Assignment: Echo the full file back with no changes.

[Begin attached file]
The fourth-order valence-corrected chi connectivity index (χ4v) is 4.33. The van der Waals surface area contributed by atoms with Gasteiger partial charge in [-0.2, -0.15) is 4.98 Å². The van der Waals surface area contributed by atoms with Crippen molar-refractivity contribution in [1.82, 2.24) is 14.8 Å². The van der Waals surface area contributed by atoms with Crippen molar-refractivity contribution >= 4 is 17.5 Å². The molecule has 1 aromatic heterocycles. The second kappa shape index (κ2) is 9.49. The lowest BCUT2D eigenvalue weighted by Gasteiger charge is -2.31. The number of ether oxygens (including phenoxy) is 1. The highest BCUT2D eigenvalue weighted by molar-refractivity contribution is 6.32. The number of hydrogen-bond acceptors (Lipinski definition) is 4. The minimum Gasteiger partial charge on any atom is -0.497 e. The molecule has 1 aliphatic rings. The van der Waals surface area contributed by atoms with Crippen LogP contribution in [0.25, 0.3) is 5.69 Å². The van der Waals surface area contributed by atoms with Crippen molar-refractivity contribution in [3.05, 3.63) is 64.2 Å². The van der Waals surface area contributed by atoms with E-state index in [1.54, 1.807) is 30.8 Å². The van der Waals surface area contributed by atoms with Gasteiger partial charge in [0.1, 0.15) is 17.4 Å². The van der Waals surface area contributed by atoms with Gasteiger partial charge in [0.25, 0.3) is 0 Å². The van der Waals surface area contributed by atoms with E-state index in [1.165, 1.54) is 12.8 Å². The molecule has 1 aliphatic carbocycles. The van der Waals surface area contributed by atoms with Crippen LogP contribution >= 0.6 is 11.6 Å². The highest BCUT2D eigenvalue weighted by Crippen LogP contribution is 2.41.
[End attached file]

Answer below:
The fourth-order valence-corrected chi connectivity index (χ4v) is 4.33. The van der Waals surface area contributed by atoms with Gasteiger partial charge in [-0.2, -0.15) is 4.98 Å². The van der Waals surface area contributed by atoms with Crippen molar-refractivity contribution in [1.82, 2.24) is 14.8 Å². The van der Waals surface area contributed by atoms with Crippen molar-refractivity contribution >= 4 is 17.5 Å². The molecule has 1 aromatic heterocycles. The second kappa shape index (κ2) is 9.49. The lowest BCUT2D eigenvalue weighted by Gasteiger charge is -2.31. The number of ether oxygens (including phenoxy) is 1. The highest BCUT2D eigenvalue weighted by molar-refractivity contribution is 6.32. The number of hydrogen-bond acceptors (Lipinski definition) is 4. The minimum Gasteiger partial charge on any atom is -0.497 e. The molecule has 1 aliphatic rings. The van der Waals surface area contributed by atoms with Crippen LogP contribution in [0.25, 0.3) is 5.69 Å². The van der Waals surface area contributed by atoms with Crippen molar-refractivity contribution in [3.05, 3.63) is 64.2 Å². The van der Waals surface area contributed by atoms with E-state index in [1.54, 1.807) is 30.8 Å². The van der Waals surface area contributed by atoms with Gasteiger partial charge in [0.1, 0.15) is 17.4 Å². The van der Waals surface area contributed by atoms with Gasteiger partial charge in [0.25, 0.3) is 0 Å². The van der Waals surface area contributed by atoms with E-state index in [1.165, 1.54) is 12.8 Å². The molecule has 1 aliphatic carbocycles. The van der Waals surface area contributed by atoms with Crippen LogP contribution >= 0.6 is 11.6 Å². The highest BCUT2D eigenvalue weighted by Crippen LogP contribution is 2.41.